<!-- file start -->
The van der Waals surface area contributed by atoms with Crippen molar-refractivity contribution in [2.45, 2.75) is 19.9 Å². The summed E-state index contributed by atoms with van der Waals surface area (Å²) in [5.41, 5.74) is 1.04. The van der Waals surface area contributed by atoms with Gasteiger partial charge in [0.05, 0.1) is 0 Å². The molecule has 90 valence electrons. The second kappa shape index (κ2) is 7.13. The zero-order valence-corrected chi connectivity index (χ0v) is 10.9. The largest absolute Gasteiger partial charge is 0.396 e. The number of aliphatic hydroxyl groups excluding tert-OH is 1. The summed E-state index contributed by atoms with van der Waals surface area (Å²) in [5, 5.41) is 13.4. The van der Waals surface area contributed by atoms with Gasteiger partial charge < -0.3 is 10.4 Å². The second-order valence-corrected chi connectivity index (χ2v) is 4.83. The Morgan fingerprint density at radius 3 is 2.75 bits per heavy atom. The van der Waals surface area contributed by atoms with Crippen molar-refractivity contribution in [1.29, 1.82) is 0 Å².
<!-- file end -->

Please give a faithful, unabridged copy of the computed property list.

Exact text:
The van der Waals surface area contributed by atoms with Crippen molar-refractivity contribution in [2.45, 2.75) is 19.9 Å². The summed E-state index contributed by atoms with van der Waals surface area (Å²) in [5.41, 5.74) is 1.04. The van der Waals surface area contributed by atoms with Gasteiger partial charge in [0.05, 0.1) is 0 Å². The molecule has 90 valence electrons. The second kappa shape index (κ2) is 7.13. The zero-order valence-corrected chi connectivity index (χ0v) is 10.9. The largest absolute Gasteiger partial charge is 0.396 e. The number of aliphatic hydroxyl groups excluding tert-OH is 1. The summed E-state index contributed by atoms with van der Waals surface area (Å²) in [5, 5.41) is 13.4. The van der Waals surface area contributed by atoms with Gasteiger partial charge < -0.3 is 10.4 Å². The second-order valence-corrected chi connectivity index (χ2v) is 4.83. The Morgan fingerprint density at radius 3 is 2.75 bits per heavy atom. The van der Waals surface area contributed by atoms with Crippen molar-refractivity contribution in [1.29, 1.82) is 0 Å².